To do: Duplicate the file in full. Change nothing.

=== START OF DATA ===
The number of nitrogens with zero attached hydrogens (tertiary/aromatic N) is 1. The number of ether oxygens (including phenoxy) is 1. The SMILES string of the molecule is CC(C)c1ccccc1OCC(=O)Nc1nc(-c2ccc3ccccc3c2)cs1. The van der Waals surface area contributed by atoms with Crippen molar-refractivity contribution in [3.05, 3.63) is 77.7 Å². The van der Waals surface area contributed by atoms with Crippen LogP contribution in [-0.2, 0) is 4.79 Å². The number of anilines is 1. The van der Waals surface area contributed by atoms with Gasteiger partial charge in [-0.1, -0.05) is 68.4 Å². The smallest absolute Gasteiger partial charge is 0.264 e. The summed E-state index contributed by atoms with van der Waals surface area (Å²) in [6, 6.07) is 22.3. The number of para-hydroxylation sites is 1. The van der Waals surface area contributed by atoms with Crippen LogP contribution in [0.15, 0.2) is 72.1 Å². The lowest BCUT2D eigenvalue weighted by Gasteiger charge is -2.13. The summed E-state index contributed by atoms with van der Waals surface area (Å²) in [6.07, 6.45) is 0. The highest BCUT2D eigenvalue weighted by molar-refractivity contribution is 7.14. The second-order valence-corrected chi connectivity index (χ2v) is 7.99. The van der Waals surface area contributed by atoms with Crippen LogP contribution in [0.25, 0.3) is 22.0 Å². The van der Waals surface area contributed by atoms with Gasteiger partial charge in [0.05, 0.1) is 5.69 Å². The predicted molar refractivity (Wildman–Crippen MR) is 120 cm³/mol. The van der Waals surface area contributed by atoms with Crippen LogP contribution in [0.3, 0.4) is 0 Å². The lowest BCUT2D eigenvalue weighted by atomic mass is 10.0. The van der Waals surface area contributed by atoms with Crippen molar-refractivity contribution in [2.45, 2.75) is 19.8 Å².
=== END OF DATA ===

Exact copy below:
The number of nitrogens with zero attached hydrogens (tertiary/aromatic N) is 1. The number of ether oxygens (including phenoxy) is 1. The SMILES string of the molecule is CC(C)c1ccccc1OCC(=O)Nc1nc(-c2ccc3ccccc3c2)cs1. The van der Waals surface area contributed by atoms with Crippen molar-refractivity contribution in [3.05, 3.63) is 77.7 Å². The van der Waals surface area contributed by atoms with Crippen LogP contribution in [-0.2, 0) is 4.79 Å². The number of anilines is 1. The van der Waals surface area contributed by atoms with Gasteiger partial charge in [-0.1, -0.05) is 68.4 Å². The smallest absolute Gasteiger partial charge is 0.264 e. The summed E-state index contributed by atoms with van der Waals surface area (Å²) in [6, 6.07) is 22.3. The number of para-hydroxylation sites is 1. The van der Waals surface area contributed by atoms with Crippen LogP contribution in [0.15, 0.2) is 72.1 Å². The lowest BCUT2D eigenvalue weighted by Gasteiger charge is -2.13. The summed E-state index contributed by atoms with van der Waals surface area (Å²) in [6.07, 6.45) is 0. The highest BCUT2D eigenvalue weighted by molar-refractivity contribution is 7.14. The second-order valence-corrected chi connectivity index (χ2v) is 7.99. The van der Waals surface area contributed by atoms with Crippen LogP contribution in [0.25, 0.3) is 22.0 Å². The van der Waals surface area contributed by atoms with Gasteiger partial charge in [0.05, 0.1) is 5.69 Å². The predicted molar refractivity (Wildman–Crippen MR) is 120 cm³/mol. The van der Waals surface area contributed by atoms with Crippen LogP contribution in [0.3, 0.4) is 0 Å². The lowest BCUT2D eigenvalue weighted by atomic mass is 10.0. The van der Waals surface area contributed by atoms with Crippen molar-refractivity contribution in [2.45, 2.75) is 19.8 Å².